Socioeconomic Status and Health Communication Inequalities in Japan: A Nationwide Cross-Sectional Survey

Ishikawa, Yoshiki; Nishiuchi, Hiromu; Hayashi, Hanae; Viswanath, Kasisomayajula
Fonte: Public Library of Science Publicador: Public Library of Science
Tipo: Artigo de Revista Científica
EN_US
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Background: Considerable evidence suggests that communication inequality is one potential mechanism linking social determinants, particularly socioeconomic status, and health inequalities. This study aimed to examine how dimensions of health communication outcomes (health information seeking, self-efficacy, exposure, and trust) are patterned by socioeconomic status in Japan. Methods: Data of a nationally representative cross-sectional survey of 2,455 people aged 15–75 years in Japan were used for secondary analysis. Measures included socio-demographic characteristics, subjective health, recent health information seeking, self-efficacy in seeking health information, and exposure to and trust in health information from different media. Results: A total of 1,311 participants completed the questionnaire, giving a response rate of 53.6%. Multivariate logistic regression revealed that education and household income, but not employment, were significantly associated with health information seeking and self-efficacy. Socioeconomic status was not associated with exposure to and trust in health information from mass media, but was significantly associated with health information from healthcare providers and the Internet. Conclusion: Health communication outcomes were patterned by socioeconomic status in Japan thus demonstrating the prevalence of health communication inequalities. Providing customized exposure to and enhancing the quality of health information by considering social determinants may contribute to addressing social disparities in health in Japan.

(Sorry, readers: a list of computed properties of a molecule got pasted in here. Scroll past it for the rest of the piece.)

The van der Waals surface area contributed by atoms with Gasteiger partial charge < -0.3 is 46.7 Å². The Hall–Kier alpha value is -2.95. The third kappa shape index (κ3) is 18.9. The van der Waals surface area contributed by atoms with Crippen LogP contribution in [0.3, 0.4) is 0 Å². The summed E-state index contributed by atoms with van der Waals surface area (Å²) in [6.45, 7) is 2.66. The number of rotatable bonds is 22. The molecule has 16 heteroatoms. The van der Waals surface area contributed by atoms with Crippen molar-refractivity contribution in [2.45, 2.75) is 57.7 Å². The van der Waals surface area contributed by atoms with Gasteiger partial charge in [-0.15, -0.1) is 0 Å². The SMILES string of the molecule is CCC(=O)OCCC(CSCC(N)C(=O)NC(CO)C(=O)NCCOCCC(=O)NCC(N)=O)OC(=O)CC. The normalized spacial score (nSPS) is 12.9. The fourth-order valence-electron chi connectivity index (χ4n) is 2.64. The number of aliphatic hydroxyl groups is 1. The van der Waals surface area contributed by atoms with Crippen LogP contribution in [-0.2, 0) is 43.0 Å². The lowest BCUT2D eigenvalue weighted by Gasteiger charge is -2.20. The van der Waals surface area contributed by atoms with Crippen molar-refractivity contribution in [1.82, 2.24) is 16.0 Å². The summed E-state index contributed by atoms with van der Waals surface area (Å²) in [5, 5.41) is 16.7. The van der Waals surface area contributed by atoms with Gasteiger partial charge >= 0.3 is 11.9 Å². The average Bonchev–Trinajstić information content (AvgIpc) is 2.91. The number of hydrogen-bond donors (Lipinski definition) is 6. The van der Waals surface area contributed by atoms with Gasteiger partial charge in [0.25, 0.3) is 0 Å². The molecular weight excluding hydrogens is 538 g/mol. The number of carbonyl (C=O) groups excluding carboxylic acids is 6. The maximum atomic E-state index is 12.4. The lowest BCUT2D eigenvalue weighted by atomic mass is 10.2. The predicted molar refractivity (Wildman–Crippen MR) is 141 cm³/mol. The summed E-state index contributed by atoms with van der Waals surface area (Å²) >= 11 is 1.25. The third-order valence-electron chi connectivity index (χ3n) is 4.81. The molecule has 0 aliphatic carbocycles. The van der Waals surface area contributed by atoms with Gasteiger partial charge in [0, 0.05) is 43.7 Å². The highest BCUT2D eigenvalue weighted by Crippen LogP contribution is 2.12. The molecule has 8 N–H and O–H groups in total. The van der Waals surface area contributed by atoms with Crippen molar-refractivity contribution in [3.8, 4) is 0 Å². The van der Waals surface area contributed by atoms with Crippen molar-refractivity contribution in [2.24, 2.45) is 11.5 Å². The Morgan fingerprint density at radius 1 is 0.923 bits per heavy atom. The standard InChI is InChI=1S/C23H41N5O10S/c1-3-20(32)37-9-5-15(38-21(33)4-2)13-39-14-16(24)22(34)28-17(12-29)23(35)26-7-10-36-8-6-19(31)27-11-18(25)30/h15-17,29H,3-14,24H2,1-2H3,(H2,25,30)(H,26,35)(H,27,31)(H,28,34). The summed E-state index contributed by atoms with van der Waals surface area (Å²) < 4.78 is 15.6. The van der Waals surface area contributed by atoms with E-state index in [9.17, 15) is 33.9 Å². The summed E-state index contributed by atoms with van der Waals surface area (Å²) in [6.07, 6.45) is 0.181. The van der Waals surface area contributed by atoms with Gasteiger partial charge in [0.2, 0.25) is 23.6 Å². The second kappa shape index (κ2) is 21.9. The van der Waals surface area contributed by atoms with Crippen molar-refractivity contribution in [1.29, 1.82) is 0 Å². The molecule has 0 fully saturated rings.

Job Strain, Job Insecurity, and Incident Cardiovascular Disease in the Women’s Health Study: Results from a 10-Year Prospective Study

Slopen, Natalie; Glynn, Robert J.; Buring, Julie Elizabeth; Lewis, Tené T.; Williams, David; Albert, Michelle A.
Fonte: Public Library of Science Publicador: Public Library of Science
Tipo: Artigo de Revista Científica
EN_US
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75.6%
Objectives: Research about work-related stressors and cardiovascular disease (CVD) has produced mixed findings. Moreover, a paucity of data exists regarding the long-term associations between job strain and job insecurity and CVD among women. Methods We used Cox proportional hazard models to examine the relationship between job strain, job insecurity, and incident CVD over 10 years of follow-up among 22,086 participants in the Women’s Health Study (mean age 57±5 years). Results: During 10 years of follow-up there were 170 myocardial infarctions (MI), 163 ischemic strokes, 440 coronary revascularizations, and 52 CVD deaths. In models adjusted for age, race, education, and income, women with high job strain (high demand, low control) were 38% more likely to experience a CVD event than their counterparts who reported low job strain (low demand, high control; Rate Ratio (RR) = 1.38, 95% Confidence Interval (CI) = 1.08–1.77), and women with active jobs (high demand, high control) were 38% more likely to experience a CVD event relative to women who reported low job strain (95% CI = 1.07–1.77). Outcome-specific analyses revealed that high job strain predicted non-fatal myocardial infarction (RR = 1.67, CI = 1.04–2.70), and coronary revascularization (RR = 1.41...